Vector potential

  • #1
Is it at all ethical to prove divA=0 here A is the magnetic vector potential?
That is, curlA=B?
Griffiths goes through a systematic development to show that we may make sure that div A=0 to make life easy.But in our exam the question appeared assuming the vector potential's form:[1/4 pi]int{J dV/|r-r'|},prove that divA=0.Is it justified?Howeevr,I know there is another method to reach the form of vector potential where an additional term (grad phi) appears.And we make it zero.Please help.
 

Answers and Replies

  • #2
Meir Achuz
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Is it at all ethical to prove divA=0 here A is the magnetic vector potential?
That is, curlA=B?
Griffiths goes through a systematic development to show that we may make sure that div A=0 to make life easy.But in our exam the question appeared assuming the vector potential's form:[1/4 pi]int{J dV/|r-r'|},prove that divA=0.Is it justified?Howeevr,I know there is another method to reach the form of vector potential where an additional term (grad phi) appears.And we make it zero.Please help.
You show that div A=0 for that specific integral by
1. Take div inide the integral.
2. Change div to div'.
3. Integrate by parts, using the divergence theorem.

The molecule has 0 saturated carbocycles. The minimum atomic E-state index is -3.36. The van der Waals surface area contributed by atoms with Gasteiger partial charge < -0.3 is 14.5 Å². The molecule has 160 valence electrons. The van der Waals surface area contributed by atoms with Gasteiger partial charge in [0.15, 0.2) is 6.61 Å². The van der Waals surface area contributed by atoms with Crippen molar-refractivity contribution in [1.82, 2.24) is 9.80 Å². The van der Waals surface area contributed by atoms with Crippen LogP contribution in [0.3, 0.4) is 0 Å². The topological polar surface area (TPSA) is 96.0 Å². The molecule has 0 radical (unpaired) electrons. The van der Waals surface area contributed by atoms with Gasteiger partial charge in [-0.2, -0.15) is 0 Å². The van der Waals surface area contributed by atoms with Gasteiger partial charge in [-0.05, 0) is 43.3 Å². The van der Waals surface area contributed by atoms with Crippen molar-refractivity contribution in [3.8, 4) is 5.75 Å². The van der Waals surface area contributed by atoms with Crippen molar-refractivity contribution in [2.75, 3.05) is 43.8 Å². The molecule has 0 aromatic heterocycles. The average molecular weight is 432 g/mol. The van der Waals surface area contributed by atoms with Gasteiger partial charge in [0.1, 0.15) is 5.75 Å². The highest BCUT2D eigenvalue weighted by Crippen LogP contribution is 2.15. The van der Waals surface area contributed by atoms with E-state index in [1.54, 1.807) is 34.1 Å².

4. The surface lntegral -->0, and use div j=0.
It is an ethical question.
 
  • #3
Yes!I want to know the ethics.
Another thing I want to mention.Our professor showed that way in you did.He argued that for localized current distribution the closed surface integral {[(1/|r-r'|)J(r')] dV']=0 over a surface at infinity...
Why to take so much task? once you enter the div inside the integral,apply divergence theorem at once.The same surface integral you are referring to results.
 
  • #4
223
2
Except you're taking the divergence in unprimed coordinates, while integrating over primed coordinates, so you can't just apply the divergence theorem that quickly.
 
  • #5
That's right.But that retards me just a little.I will make div=-div' and then will
apply divergence theorem directly.That will do.But,what about my original question?
I am asking if I am justified in "proving" divA=0.
 
  • #6
223
2
That's right.But that retards me just a little.I will make div=-div' and then will
apply divergence theorem directly.That will do.But,what about my original question?
I am asking if I am justified in "proving" divA=0.
Sure. The integral equation you have written down presumes a certain choice of gauge, in this case [tex]\nabla.\mathbf{A} = 0[/tex]. Griffiths discusses gauge transformations to some extent, and you are in particular showing that the vector potential of this form satisfies the Coulomb gauge.
 
  • #8
1
0
Why can you change div to div'?
 

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